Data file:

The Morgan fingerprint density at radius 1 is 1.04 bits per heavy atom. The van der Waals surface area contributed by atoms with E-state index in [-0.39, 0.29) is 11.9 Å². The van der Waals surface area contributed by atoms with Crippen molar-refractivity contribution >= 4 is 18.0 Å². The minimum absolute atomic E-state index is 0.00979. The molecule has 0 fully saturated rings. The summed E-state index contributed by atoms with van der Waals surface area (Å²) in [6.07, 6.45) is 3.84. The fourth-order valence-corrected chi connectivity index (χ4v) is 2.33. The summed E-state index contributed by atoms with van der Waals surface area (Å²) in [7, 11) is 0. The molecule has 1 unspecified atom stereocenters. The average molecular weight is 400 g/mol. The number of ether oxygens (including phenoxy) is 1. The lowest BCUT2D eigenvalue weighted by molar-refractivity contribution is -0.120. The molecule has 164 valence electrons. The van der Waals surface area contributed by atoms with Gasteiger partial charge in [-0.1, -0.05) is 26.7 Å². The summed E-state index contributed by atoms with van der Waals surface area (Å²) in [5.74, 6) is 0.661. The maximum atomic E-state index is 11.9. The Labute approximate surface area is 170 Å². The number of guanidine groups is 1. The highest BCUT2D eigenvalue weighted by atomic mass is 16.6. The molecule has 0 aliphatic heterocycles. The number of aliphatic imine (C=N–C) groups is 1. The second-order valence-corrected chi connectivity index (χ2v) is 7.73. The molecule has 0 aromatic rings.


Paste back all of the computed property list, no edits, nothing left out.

The Morgan fingerprint density at radius 1 is 1.04 bits per heavy atom. The van der Waals surface area contributed by atoms with E-state index in [-0.39, 0.29) is 11.9 Å². The van der Waals surface area contributed by atoms with Crippen molar-refractivity contribution >= 4 is 18.0 Å². The minimum absolute atomic E-state index is 0.00979. The molecule has 0 fully saturated rings. The summed E-state index contributed by atoms with van der Waals surface area (Å²) in [6.07, 6.45) is 3.84. The fourth-order valence-corrected chi connectivity index (χ4v) is 2.33. The summed E-state index contributed by atoms with van der Waals surface area (Å²) in [7, 11) is 0. The molecule has 1 unspecified atom stereocenters. The average molecular weight is 400 g/mol. The number of ether oxygens (including phenoxy) is 1. The lowest BCUT2D eigenvalue weighted by molar-refractivity contribution is -0.120. The molecule has 164 valence electrons. The van der Waals surface area contributed by atoms with Gasteiger partial charge in [-0.1, -0.05) is 26.7 Å². The summed E-state index contributed by atoms with van der Waals surface area (Å²) in [5.74, 6) is 0.661. The maximum atomic E-state index is 11.9. The Labute approximate surface area is 170 Å². The number of guanidine groups is 1. The highest BCUT2D eigenvalue weighted by atomic mass is 16.6. The molecule has 0 aliphatic heterocycles. The number of aliphatic imine (C=N–C) groups is 1. The second-order valence-corrected chi connectivity index (χ2v) is 7.73. The molecule has 0 aromatic rings.